Found on the T2 and T3 Bomber, this annoying little bugger is great for messing with Strike Fighters and Scouts when they’re kiting your allies around a satellite making them vulnerable to attacks. The damage isn’t much but you’re really using them for the reduced turning rate. At level 4, you can increase the laser cannon damage by 5% or further cripple affected targets by having their speed and turning rate reduced by an additional 10%. At level 5, you can increase the hull strength and damage reduction of the rone or have the ability to pop another drone.

A T3 Bomber built for group combat will find more use with the reduced speed/turning rate and increased hull strength options. Meanwhile, a bomber defending a satellite can find the increased probe damage and extra drone more useful while guarding a satellite to add additional DPS.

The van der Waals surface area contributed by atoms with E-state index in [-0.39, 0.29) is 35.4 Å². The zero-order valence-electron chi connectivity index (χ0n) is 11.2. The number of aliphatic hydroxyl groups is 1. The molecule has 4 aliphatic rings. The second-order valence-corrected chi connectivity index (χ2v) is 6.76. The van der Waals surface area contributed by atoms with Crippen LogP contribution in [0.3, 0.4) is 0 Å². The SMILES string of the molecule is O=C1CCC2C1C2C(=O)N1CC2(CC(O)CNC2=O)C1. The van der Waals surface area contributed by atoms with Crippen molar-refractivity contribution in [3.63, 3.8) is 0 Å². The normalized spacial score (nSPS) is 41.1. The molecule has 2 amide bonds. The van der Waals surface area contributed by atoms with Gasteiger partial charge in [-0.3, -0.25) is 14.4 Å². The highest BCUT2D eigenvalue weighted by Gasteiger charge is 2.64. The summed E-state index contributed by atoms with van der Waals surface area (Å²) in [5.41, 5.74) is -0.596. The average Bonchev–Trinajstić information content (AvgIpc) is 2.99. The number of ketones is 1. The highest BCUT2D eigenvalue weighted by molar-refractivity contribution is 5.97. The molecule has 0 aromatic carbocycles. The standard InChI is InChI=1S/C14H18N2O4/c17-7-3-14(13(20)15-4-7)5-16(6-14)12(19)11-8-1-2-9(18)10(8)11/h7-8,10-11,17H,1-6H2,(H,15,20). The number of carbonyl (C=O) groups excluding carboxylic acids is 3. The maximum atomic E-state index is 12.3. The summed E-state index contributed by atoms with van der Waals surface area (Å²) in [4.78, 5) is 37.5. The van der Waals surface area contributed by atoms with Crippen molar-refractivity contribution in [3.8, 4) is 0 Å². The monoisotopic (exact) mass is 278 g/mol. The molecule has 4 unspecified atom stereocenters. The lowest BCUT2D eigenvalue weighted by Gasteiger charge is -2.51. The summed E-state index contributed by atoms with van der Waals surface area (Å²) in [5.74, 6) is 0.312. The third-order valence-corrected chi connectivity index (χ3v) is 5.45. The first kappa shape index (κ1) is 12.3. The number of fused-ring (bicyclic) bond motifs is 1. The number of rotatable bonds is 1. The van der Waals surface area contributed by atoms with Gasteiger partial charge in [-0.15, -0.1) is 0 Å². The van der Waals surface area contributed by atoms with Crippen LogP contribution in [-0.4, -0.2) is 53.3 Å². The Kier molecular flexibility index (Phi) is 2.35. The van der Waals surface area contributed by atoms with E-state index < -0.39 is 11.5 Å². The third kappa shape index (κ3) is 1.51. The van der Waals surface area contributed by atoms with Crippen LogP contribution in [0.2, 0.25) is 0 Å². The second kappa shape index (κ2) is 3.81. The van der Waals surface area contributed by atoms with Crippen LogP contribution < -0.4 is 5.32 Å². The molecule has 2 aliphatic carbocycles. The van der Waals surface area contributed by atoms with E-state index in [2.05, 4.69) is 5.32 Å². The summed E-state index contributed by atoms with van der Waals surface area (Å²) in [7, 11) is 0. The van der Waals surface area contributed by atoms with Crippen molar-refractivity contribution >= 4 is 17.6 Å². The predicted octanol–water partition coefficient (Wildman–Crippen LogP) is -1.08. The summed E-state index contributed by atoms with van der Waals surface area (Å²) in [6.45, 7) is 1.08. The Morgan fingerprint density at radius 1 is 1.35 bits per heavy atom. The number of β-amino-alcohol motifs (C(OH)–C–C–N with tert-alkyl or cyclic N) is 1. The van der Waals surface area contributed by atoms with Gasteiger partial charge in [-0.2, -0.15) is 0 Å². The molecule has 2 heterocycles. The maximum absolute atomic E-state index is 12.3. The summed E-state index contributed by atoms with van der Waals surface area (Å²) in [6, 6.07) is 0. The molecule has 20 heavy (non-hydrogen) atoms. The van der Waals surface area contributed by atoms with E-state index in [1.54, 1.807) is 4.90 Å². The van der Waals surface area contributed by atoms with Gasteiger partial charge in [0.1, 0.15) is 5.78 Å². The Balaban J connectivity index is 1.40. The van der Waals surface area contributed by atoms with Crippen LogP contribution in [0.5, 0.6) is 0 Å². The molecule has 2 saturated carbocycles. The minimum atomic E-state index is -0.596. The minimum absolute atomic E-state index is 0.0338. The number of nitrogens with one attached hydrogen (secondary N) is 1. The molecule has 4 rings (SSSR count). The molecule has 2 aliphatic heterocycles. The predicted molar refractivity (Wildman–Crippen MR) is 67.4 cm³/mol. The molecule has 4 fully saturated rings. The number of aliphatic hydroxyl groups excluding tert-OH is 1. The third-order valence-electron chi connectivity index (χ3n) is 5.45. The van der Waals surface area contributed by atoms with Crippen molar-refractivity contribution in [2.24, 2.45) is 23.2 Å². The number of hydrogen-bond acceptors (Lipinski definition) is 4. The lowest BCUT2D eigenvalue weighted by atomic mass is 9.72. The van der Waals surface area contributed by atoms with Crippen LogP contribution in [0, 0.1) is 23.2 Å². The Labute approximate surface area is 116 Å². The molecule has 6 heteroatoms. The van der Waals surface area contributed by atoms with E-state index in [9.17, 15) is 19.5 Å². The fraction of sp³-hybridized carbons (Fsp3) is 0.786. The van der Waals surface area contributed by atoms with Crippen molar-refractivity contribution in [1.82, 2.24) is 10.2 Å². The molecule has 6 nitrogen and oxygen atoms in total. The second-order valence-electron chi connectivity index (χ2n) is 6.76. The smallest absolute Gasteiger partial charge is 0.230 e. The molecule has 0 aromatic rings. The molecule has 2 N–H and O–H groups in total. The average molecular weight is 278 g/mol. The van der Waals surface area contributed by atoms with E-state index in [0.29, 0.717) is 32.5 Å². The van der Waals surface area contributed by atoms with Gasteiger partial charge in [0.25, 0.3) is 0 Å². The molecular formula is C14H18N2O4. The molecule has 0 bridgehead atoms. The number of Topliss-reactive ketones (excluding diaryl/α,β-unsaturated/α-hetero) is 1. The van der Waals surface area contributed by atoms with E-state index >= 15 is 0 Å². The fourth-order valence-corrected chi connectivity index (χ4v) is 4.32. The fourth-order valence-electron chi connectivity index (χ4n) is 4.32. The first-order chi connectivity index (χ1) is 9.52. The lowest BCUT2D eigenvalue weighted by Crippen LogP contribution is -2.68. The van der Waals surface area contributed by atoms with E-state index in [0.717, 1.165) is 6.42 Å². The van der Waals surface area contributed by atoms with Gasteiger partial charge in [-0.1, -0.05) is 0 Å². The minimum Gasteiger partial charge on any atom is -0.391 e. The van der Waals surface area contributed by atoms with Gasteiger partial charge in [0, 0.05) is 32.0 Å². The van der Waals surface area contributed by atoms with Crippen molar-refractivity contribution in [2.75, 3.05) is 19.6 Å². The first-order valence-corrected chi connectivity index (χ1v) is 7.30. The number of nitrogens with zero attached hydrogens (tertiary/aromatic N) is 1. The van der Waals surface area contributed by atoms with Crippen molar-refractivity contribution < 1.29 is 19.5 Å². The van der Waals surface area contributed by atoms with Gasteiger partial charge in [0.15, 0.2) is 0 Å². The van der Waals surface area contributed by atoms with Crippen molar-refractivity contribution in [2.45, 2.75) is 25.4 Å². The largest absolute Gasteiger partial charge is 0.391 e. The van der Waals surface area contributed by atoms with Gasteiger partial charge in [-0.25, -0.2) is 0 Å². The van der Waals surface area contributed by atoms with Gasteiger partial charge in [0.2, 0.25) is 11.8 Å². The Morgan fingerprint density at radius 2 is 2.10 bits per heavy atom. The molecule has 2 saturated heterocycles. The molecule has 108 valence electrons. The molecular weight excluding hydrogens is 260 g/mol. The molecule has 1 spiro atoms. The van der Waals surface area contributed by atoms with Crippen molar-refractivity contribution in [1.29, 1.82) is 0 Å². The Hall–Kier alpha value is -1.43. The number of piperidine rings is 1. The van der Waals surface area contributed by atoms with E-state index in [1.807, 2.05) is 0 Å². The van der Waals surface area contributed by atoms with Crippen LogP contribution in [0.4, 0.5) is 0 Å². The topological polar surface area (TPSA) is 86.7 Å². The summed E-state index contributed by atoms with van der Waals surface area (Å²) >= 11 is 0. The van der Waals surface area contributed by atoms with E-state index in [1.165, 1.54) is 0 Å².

Missile Sentry Drone

“Drops a sentry drone armed with laser cannons and a concussion missile launcher at your current location. The missile deals 340 damage with 20% shield piercing and has a range of 7,000 meters. The drone’s laser cannon has a maximum range of 5,500 meters, fires at 162 rounds per minute, and does 240 damage per shot. The drone will last for 180 seconds, or until destroyed.

If you want to get the most bang for your buck with damage on drones, you’ll want the missile sentry drone. The choices at level 4 and 5 favor either a more missile focused build or a more laser cannon focused build. At level 4 you can increase the missile range by 500 meters or increase the drone’s weapon energy pool by 15%. At level 5 you can increase the missile damage by 10% or increase the laser cannon damage by 10%. Both have their merits though I feel the better bet is to focus on missile upgrades due to its shield piercing capabilities.